As countries go, Iceland is spectacular. The natural beauty and ruggedness is amazing–and there’s a lot to do packed into this relatively small island. If you enjoy being outdoors and in remote spaces, Iceland fits the bill nicely. Iceland air offers stopovers if you’re crossing the Atlantic, and it’s created somewhat of a tourism boom in the sparsely populated country. We found so many amazing places to hike and wander with NOONE around.
Visiting in the shoulder season provided somewhat iffy weather–we had packed our paraglider as we saw there were a few flying sites. But we just missed the window–winds were howling at 40mph for most of our trip, making for unflyable, and in some cases, unhikeable conditions (see Hekla, below). Reykjavik is a cozy charmer, and the small towns outside of the main metropolis are all interesting. We had 2 options for our limited time there–and we chose the south route, despite wanting to drive around the whole island, we made it as far as Hofn. Iceland made the list for “places I’d like to return to” after our short visit.
Glo Cafe: On the main street in Reykjavik, Glo is a veg friendly, affordable option. Food in Iceland is pretty expensive, considering they don’t really grow anything…but even the seafood restaurants were pricey. We hit Glo a few times for solid, delicious meals in a very Scando setting. There are quite a few cozy restaurants in Reykjavik, so you’ll find something tasty.
Humarhofnin: We made it as far as Hofn on the Ring Road (nearly to the East Coast) and man, I’m glad we did because of this restaurant. Hofn is a very tiny town that’s near Jökulsárlón, and the only place to stay, so we kept our expectations low. We were delighted with a fresh lobster dinner (caught that day) in this cozy little restaurant in town.
Bryggjan: South of the Blue Lagoon in the small port town of Grindavik, we grabbed some soup and refuge from the wind and rain at this tiny pub. It’s definitely off the beaten path.
Gulfoss and Selfoss: Part of the “golden triangle” of sightseeing, Gulfoss and Selfoss are two of Iceland’s amazing waterfalls and a must-see. Many tourists don’t get beyond the triangle of sites, and you know why once you see them–they are spectacular natural sights.
Blue Lagoon: Yes, it’s touristy and crowded, but there’s nothing better than hanging out in a giant warm hot tub! Go early–right when it opens–or book tickets ahead of time. The facilities are great–they offer a premium package with towels, robes, drinks, lockers, and everything you need to enjoy the lagoon. Note: either DON’T GET YOUR HAIR WET or use a ton of conditioner BEFORE you get in. The silica wrecks your hair and it will feel like a brick for a week. Learn from my mistake. Many people book a trip to the lagoon around the time they’ll be at the airport, since it’s near Keflavik, 40kms from Reykjavik. That’s a smart move.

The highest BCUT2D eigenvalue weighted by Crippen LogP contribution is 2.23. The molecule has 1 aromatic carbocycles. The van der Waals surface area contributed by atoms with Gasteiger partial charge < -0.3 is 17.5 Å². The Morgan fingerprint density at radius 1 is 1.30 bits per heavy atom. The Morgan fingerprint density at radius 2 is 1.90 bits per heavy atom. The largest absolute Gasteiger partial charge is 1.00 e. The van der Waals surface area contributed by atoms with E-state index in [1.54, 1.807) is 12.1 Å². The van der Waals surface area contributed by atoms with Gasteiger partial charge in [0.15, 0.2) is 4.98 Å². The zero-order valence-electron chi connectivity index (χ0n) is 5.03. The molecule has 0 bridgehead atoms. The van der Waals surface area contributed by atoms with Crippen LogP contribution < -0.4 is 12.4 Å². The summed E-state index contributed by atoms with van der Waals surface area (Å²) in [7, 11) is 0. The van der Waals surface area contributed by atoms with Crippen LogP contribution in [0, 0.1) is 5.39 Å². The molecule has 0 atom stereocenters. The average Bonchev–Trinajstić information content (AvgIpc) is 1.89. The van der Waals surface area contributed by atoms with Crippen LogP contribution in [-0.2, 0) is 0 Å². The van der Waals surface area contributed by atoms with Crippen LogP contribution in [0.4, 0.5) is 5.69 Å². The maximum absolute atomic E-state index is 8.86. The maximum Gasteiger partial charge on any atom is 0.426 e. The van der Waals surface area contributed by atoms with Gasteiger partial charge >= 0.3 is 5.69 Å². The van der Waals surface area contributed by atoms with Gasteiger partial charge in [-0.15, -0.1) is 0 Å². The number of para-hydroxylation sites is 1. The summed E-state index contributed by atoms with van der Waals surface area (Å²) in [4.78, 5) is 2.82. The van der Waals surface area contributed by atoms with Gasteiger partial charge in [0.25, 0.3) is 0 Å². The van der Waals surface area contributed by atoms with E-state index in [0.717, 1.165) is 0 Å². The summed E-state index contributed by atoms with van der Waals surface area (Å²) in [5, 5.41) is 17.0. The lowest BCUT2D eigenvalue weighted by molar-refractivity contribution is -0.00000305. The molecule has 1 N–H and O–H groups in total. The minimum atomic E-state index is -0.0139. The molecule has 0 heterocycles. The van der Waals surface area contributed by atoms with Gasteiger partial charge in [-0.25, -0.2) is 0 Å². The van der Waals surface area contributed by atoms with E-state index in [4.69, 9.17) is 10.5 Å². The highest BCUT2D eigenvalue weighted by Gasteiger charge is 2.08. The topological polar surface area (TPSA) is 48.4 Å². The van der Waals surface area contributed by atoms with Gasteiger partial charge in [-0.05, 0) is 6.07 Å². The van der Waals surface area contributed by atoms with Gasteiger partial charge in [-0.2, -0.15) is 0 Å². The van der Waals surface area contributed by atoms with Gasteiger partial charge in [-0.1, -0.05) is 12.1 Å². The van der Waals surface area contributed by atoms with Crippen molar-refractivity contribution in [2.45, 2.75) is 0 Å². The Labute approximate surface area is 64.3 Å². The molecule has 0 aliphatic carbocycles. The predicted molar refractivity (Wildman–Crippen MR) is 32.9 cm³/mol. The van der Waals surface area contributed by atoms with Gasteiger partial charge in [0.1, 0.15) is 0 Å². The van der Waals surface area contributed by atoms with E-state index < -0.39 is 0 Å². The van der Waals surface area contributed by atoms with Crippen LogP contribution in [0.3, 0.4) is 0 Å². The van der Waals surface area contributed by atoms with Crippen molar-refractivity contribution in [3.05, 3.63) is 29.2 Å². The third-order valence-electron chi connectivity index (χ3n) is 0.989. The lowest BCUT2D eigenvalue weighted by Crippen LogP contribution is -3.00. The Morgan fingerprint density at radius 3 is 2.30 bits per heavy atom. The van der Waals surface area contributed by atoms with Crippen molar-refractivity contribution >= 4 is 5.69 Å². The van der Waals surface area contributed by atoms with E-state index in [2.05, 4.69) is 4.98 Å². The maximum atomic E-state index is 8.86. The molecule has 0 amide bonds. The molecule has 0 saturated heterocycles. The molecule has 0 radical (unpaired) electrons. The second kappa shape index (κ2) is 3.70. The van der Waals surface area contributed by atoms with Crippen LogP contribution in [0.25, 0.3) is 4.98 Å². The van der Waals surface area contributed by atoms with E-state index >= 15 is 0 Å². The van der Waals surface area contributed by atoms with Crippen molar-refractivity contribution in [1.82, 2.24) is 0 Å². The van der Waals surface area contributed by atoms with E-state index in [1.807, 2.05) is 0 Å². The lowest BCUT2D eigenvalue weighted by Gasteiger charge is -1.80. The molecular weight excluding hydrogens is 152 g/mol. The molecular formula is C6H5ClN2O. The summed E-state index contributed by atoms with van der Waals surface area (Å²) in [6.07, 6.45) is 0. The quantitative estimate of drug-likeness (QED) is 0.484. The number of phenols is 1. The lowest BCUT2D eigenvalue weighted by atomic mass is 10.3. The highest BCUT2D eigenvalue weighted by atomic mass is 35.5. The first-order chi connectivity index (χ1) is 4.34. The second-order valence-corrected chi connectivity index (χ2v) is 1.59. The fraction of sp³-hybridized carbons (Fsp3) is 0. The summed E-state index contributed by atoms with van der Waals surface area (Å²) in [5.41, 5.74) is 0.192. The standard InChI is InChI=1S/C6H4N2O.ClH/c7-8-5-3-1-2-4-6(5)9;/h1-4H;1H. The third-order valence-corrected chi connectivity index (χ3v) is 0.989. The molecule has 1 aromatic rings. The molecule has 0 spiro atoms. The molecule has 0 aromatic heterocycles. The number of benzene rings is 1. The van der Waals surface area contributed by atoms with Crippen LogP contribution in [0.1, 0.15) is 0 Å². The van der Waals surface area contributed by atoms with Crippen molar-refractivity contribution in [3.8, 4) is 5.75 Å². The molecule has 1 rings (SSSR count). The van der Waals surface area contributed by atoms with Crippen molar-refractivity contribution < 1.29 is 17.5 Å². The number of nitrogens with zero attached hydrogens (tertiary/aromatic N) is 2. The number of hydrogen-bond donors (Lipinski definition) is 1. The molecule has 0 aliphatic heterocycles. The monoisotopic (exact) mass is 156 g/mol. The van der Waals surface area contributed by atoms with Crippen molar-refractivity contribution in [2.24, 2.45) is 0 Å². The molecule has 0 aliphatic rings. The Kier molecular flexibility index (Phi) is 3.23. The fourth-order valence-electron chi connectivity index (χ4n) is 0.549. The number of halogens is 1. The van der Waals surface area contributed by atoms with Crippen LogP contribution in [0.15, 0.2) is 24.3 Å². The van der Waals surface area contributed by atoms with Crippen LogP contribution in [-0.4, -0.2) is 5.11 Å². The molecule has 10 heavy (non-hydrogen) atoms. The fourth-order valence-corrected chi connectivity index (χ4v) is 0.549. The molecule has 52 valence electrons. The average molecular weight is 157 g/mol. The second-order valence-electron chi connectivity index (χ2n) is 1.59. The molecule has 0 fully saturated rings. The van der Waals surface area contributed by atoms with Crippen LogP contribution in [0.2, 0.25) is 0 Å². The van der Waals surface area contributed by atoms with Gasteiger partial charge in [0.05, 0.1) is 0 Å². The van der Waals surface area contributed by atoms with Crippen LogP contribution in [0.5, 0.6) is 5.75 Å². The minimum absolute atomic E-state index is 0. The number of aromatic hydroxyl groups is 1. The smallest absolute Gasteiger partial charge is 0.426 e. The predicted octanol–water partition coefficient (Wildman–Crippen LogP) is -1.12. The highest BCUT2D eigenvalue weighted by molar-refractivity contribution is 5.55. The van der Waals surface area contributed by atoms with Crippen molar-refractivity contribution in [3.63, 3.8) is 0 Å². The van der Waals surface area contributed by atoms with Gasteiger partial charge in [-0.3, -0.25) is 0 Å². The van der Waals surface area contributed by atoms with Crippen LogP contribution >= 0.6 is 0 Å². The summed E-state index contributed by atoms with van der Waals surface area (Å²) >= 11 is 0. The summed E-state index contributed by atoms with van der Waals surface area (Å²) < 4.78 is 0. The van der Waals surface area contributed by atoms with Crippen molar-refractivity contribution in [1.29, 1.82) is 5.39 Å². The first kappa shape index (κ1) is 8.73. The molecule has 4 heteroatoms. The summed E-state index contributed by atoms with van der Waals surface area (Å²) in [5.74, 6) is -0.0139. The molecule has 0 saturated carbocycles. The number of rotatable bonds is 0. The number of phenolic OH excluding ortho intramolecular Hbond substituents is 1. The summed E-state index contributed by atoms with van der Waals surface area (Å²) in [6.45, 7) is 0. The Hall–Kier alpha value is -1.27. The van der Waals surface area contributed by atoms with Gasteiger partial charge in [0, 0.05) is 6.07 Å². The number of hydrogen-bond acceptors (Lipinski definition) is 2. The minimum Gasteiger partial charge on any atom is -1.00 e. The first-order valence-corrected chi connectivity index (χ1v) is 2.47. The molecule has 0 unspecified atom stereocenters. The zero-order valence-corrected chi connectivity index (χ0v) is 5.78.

Ring Road: The ring road is the highway that circles the island, and we had a lot of fun just driving around looking at all the good scenery. Driving is slow, and anything off the ring road pretty much necessitates a 4WD vehicle. If you’re going WAY offroad (we did) it’s not a bad idea to get a sturdier vehicle like a Defender, even though it’s a bit of a beast and a rough ride on city streets. Not a bad idea to get the extra insurance, either. I nearly sent our Defender plummeting off the side of a volcano (see Hekla, below).
Jökulsárlón: This place is amazing. You know all those cool photos you see of Iceland? Well, a LOT of them are from this place. Just outside of Hofn (a few hours’ drive from Reykjavik) is the iceberg lake, attached to a massive glacier (Vatnajökulsþjóðgarður, which takes up about a 1/3rd of the island and is hard to spell). The lake is the bits coming off the glacier and it is the most stunning color, even on a cloudy day. You can take tours into the lake, but even just hanging out on the shore is great.
Aurora Borealis: If you’re lucky, you’ll get a chance to see the lights. Since we were there during shoulder season, we weren’t sure if we’d be lucky, but we were. There’s an aurora forecast website that told us we had a slight chance, and we saw them dancing over Reykjavik. It wasn’t the mind-blowing shows that you’ll see in the middle of winter, even still, it was gorgeous (and my photos didn’t do it justice).
Mount Hekla: Is still and active volcano (see the sign below with all the awesome warnings) and we decided it was a good, moderate hike. We wanted to head to Þórsmörk, on the interior, but there were some river crossings via 4WD that we weren’t so sure of (and were told would be pretty vigorous with all the rain). So Hekla was the winner. Well off the Ring Road, it felt like we were in the middle of nowhere–in fact, we passed maybe one other car on the whole trip. We parked a good 1/3rd up the crater before heading out to hike in 50mph winds and beating rain. It gave us a good appreciation for the Icelandic wilderness and we pushed on into the cloud, but had to turn back before summiting. Probably a better idea to hike it on a clear day.
Reykjavik Residence Hotel: A cozy spot in the middle of Reykjavik, within walking distance of the old town. We stayed there a few nights and enjoyed the apartment-like amenities. Our other hotels paled in comparison.
Fermented Shark: I had read about all the crazy foods in Iceland (y’know, living off the land and such) but the fermented shark was one of the worst on the list because of the stink. No thanks.
Northern Lights Inn: was just outside the Blue Lagoon, near Keflavik and the airport. It was expensive and overrated. I would have chosen somewhere else in Keflavik, but there’s not a ton of options on the west end of the island.